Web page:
The time of material deprivation has become a bygone history for today’s young people. For most teenagers, life during the Great Depression in the United States from 1929 to 1939 was even more unimaginable.
What would life be like if we had to live the next ten years under such conditions, with limited technology and limited money?
Last month, all Concordia eighth graders participated in a “Great Depression” experiential simulation in an attempt to better understand these hardships.
For these students, the week consisted of little to no technology (no laptops, limited use of cell phones, smart watches, etc.), limited use of hot water, additional chores, grueling physical training, and planning a week-long menu (breakfast, lunch, dinner and snacks) on a budget of 120RMB.
This hardship simulation, now led by grade 8 humanities teachers Holly Raatz and Carey Halula has been a tradition at Concordia for the past 14 years. “It has produced amazing results in students’ connections to life and its challenges and hardships, building empathy and deepening appreciation for all that we have been given,” shared Ms. Raatz and Mr. Halula.
During this period, which the grade 8 community has come to know as “suffering” week, instead of using electronics and surfing the internet, students did household chores, homework by candlelight, and took cold showers or lukewarm baths. They reflected on this experience and expressed themselves beautifully. Their voices speak authentically in the quotes below.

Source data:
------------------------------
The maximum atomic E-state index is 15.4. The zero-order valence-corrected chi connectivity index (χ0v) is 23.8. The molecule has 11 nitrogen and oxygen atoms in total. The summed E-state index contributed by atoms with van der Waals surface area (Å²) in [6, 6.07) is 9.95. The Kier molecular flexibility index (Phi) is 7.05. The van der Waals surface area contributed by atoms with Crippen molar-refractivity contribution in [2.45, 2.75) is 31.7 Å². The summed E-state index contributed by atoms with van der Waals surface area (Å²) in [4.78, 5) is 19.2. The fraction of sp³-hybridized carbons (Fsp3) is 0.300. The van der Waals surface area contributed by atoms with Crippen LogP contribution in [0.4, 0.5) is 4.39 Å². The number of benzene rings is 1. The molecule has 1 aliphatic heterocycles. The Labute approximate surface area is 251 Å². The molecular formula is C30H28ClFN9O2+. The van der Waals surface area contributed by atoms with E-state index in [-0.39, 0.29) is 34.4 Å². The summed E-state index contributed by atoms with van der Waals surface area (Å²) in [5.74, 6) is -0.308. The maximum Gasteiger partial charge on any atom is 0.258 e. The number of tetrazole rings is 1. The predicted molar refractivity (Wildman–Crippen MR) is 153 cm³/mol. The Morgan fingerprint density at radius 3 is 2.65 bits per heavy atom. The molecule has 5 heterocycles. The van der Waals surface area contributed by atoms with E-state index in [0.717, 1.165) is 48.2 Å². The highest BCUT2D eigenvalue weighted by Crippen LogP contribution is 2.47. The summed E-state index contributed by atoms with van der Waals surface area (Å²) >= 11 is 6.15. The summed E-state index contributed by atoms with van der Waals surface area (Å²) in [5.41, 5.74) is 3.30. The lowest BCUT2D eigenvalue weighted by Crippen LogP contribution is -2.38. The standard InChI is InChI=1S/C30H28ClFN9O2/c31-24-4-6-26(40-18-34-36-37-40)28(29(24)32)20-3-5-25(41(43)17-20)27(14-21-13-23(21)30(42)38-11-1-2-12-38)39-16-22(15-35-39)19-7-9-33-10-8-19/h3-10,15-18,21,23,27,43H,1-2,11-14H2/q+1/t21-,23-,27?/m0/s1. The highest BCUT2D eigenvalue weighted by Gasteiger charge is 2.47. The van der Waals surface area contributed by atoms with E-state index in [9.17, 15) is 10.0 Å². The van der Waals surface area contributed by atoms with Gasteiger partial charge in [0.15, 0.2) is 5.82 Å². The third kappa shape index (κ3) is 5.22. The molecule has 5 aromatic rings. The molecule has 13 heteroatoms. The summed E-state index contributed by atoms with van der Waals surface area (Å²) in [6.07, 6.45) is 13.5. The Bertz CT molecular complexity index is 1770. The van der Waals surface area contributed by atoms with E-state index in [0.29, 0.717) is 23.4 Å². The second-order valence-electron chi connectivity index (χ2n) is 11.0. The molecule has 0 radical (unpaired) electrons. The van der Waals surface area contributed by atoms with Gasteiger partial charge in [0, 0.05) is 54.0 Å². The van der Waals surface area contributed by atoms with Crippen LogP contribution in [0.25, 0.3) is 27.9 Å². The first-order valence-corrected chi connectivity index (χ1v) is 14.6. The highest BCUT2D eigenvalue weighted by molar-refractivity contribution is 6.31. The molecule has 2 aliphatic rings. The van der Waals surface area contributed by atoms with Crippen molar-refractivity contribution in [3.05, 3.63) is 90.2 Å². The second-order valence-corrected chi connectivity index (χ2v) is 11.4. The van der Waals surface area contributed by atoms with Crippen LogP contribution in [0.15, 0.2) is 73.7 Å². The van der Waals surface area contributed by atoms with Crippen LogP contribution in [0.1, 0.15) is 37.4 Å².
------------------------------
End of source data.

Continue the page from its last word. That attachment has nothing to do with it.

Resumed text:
“Normally we have more money to spend and cutting it down to 120RMB makes us feel what the people back then would have felt with not a lot of money,” recalled one grade 8 student who participated in the simulation project.
“I got to discover more of my passions, and I got to have more time to do what I like to do. I realized that cooking is entertaining and exciting,” shared another student.
Though students gave up some modern conveniences, they gained a new perspective and had more time for family activities.
“With no technology, we are kind of stuck in a bit of boredom. But you can find things that you never thought about before, like I found out that I could spend a lot more time with my family,” said one MS student.
“Generally speaking, this entire week-long experience has really brought out the real me. This experience really taught me the significant difference between my necessities and what I want in life,” said another student.
Parents offered their support for the simulation, as the in-school and at-home activities are equally important and meaningful. As a few parents remarked, “We wish this experience lasted longer! It’s been wonderful to spend time as a family again with no technology!”